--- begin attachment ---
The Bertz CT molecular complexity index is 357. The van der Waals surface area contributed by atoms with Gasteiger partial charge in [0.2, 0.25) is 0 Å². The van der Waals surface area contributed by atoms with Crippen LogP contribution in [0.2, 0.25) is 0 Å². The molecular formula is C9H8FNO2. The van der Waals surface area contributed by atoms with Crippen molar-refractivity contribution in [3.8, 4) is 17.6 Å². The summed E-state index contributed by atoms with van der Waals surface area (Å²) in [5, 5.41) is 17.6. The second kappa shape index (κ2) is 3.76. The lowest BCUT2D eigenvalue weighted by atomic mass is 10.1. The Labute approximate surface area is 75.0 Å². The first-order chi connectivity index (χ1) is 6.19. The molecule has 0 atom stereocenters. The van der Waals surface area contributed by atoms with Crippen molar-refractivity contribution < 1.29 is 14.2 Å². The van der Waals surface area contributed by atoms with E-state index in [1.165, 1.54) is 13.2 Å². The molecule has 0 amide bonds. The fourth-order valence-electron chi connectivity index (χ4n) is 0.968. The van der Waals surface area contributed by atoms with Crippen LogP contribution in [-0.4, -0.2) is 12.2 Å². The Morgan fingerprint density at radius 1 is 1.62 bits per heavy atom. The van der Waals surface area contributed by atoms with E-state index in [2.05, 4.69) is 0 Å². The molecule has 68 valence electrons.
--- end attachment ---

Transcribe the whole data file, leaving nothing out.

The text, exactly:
The Bertz CT molecular complexity index is 357. The van der Waals surface area contributed by atoms with Gasteiger partial charge in [0.2, 0.25) is 0 Å². The van der Waals surface area contributed by atoms with Crippen LogP contribution in [0.2, 0.25) is 0 Å². The molecular formula is C9H8FNO2. The van der Waals surface area contributed by atoms with Crippen molar-refractivity contribution in [3.8, 4) is 17.6 Å². The summed E-state index contributed by atoms with van der Waals surface area (Å²) in [5, 5.41) is 17.6. The second kappa shape index (κ2) is 3.76. The lowest BCUT2D eigenvalue weighted by atomic mass is 10.1. The Labute approximate surface area is 75.0 Å². The first-order chi connectivity index (χ1) is 6.19. The molecule has 0 atom stereocenters. The van der Waals surface area contributed by atoms with Crippen molar-refractivity contribution < 1.29 is 14.2 Å². The van der Waals surface area contributed by atoms with E-state index in [1.165, 1.54) is 13.2 Å². The molecule has 0 amide bonds. The fourth-order valence-electron chi connectivity index (χ4n) is 0.968. The van der Waals surface area contributed by atoms with Crippen LogP contribution in [-0.4, -0.2) is 12.2 Å². The Morgan fingerprint density at radius 1 is 1.62 bits per heavy atom. The van der Waals surface area contributed by atoms with E-state index in [2.05, 4.69) is 0 Å². The molecule has 68 valence electrons.